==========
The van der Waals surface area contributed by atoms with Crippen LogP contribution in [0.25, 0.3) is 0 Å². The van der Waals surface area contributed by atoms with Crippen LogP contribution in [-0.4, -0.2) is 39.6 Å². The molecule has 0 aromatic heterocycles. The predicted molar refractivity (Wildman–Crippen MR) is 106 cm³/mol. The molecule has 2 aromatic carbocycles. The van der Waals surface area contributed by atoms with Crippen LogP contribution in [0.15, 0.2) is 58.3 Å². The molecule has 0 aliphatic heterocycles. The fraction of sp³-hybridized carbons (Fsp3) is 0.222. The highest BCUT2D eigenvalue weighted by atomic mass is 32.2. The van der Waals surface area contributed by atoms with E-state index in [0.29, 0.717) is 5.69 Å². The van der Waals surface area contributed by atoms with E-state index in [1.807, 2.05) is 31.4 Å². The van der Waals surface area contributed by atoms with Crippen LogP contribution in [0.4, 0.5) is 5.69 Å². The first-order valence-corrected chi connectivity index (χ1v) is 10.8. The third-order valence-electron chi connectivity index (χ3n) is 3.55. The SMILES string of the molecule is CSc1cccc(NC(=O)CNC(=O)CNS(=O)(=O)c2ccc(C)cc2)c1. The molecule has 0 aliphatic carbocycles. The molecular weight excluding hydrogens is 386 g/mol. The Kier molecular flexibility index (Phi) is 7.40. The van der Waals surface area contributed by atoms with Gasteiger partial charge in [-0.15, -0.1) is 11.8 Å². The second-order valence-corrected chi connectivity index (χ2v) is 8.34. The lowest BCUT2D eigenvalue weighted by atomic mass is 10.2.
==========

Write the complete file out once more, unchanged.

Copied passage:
The van der Waals surface area contributed by atoms with Crippen LogP contribution in [0.25, 0.3) is 0 Å². The van der Waals surface area contributed by atoms with Crippen LogP contribution in [-0.4, -0.2) is 39.6 Å². The molecule has 0 aromatic heterocycles. The predicted molar refractivity (Wildman–Crippen MR) is 106 cm³/mol. The molecule has 2 aromatic carbocycles. The van der Waals surface area contributed by atoms with Crippen LogP contribution in [0.15, 0.2) is 58.3 Å². The molecule has 0 aliphatic heterocycles. The fraction of sp³-hybridized carbons (Fsp3) is 0.222. The highest BCUT2D eigenvalue weighted by atomic mass is 32.2. The van der Waals surface area contributed by atoms with E-state index in [0.29, 0.717) is 5.69 Å². The van der Waals surface area contributed by atoms with E-state index in [1.807, 2.05) is 31.4 Å². The van der Waals surface area contributed by atoms with Crippen LogP contribution in [0.4, 0.5) is 5.69 Å². The first-order valence-corrected chi connectivity index (χ1v) is 10.8. The third-order valence-electron chi connectivity index (χ3n) is 3.55. The SMILES string of the molecule is CSc1cccc(NC(=O)CNC(=O)CNS(=O)(=O)c2ccc(C)cc2)c1. The molecule has 0 aliphatic carbocycles. The molecular weight excluding hydrogens is 386 g/mol. The Kier molecular flexibility index (Phi) is 7.40. The van der Waals surface area contributed by atoms with Gasteiger partial charge in [-0.15, -0.1) is 11.8 Å². The second-order valence-corrected chi connectivity index (χ2v) is 8.34. The lowest BCUT2D eigenvalue weighted by atomic mass is 10.2.